Many colleges and universities are adding gender neutral bathrooms — also known as “all-gender,” “unisex” or “all family” bathrooms — for their LGBT and straight college students. Often, a facility that decides to add a gender neutral bathroom only has to change the sign on the door of a single-stall restroom.
There are more than 150 colleges and universities with gender neutral bathrooms including New York University, Ohio University, University of Colorado and Kent State University. Schools post notices on where gender neutral bathrooms are located around the college campus.
Safe from stress and danger
Gender neutral bathrooms offer not only a place where students who do not identify with conforming male or female gender identity can go, but also safety and comfort. Being forced to select a gender specific bathroom often outs transgendered students who may feel stigmatized among their peers and who oftentimes face discrimination, harassment and even violence.
In its Frequently Asked Questions on Gender neutral Restrooms, University of Massachusetts explains: “Persons who are not easily legible as male or female often experience various forms of intimidation in these places. If a woman in a women’s-only restroom is assumed to be a man, there may be real threats to her comfort and even safety.” Moreover, “Members of the transgender community face specific concerns and threats to safety depending on how they are read in certain situations. Choosing a sex-coded restroom is one of the most frequently reported sources of anxiety in this community.”
In the study, “Gendered Restrooms and Minority Stress: The Public Regulation of Gender and Its Impact on Transgender People’s Lives,” by Jody L. Herman at the Williams Institute, UCLA School of Law, 70 percent of transgender and gender-nonconforming respondents experienced problems in gender specific bathrooms in Washington, D.C. “Respondents reported being denied access, verbally harassed, or physically assaulted in public restrooms. These experiences impacted respondents’ education, employment, health, and participation in public life,” according to the report. People of color and people who have not medically transitioned often fared worse than others.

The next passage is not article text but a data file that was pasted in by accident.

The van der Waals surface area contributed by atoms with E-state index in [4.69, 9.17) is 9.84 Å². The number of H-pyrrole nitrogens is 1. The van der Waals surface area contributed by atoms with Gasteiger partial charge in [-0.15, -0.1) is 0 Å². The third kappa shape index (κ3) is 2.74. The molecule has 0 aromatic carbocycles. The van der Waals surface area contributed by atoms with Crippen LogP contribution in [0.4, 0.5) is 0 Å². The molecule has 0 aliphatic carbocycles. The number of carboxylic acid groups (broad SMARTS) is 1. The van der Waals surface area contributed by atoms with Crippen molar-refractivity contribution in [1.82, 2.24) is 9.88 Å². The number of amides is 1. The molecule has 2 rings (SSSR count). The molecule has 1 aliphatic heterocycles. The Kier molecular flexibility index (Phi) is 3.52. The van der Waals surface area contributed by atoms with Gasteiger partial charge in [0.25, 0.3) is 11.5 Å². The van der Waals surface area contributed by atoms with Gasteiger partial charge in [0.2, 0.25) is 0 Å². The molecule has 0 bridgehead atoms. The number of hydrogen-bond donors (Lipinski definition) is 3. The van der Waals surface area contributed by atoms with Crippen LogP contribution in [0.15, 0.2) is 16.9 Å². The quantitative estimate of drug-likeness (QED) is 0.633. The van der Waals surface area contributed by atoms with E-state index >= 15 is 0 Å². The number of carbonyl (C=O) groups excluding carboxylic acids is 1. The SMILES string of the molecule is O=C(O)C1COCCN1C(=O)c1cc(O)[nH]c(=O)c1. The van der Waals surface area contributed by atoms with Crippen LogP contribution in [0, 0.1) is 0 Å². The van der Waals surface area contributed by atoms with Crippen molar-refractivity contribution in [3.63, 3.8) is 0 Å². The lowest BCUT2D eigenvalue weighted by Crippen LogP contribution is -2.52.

Universities add gender neutral bathrooms
This fall Northwestern University will add gender neutral bathrooms to its campus. Michelle Margulis, president of NU’s Rainbow Alliance LGBT student group remarked: “These are two gender-open bathrooms where students of any gender can go in, and use the restroom, and feel safe, regardless of gender expression or gender identity,” reported Kim Bellware in “Gender neutral Bathrooms Are Quietly Becoming The New Thing At Colleges” posted July 18, 2014, in Huffington Post.
Illinois State University recently added gender neutral bathrooms. Michael Shane McCreery, director and ethics officer in the Office of Equal Opportunity, Ethics and Access, said the reason for implementing the new bathrooms evidences the university’s efforts to have an inclusive environment. He added that the school tries to be both proactive and reactive and that small changes can have a big impact.
It’s about time
Some colleges are happy to make the minor changes needed to provide gender neutral bathrooms. Others need a bit more persuasion with some battles taking increasingly legalistic turns. Colleen Flaherty reported in “Right to Gender neutral Spaces” posted April 23, 2014, on Inside Higher Education: “The U.S. Education and Justice Departments last year found that a California school district violated Title IX of the Education Amendments of 1972 by barring a transgender student from sex-specific facilities and activities.” In addition, a transgender student at Piedmont Community College threatened to file a federal complaint after she allegedly was escorted off campus after using the women’s bathroom, consistent with her gender identity.
In 2012, student Blair Moses went on a hunger strike to demand that University of Minnesota at Duluth install gender neutral bathrooms. Moses explained that gender specific restrooms were oppressive and problematic. A day into the strike, the school’s Chancellor Lendley C. Black agreed with the demands by designating two restrooms on campus as gender neutral and pledged to construct new restrooms.
Approval of ADA and families
Gender neutral or all-family bathrooms also meet accessibility regulations of the Americans with Disabilities Act. Disabled people who need assistance from a family member or attendant of the opposite gender feel more comfortable in gender neutral bathrooms. Moreover, families who help small children use a bathroom find gender neutral bathrooms safe, especially a mother with a son or a father with a daughter.
Do you think having gender neutral bathrooms on campus is a good idea?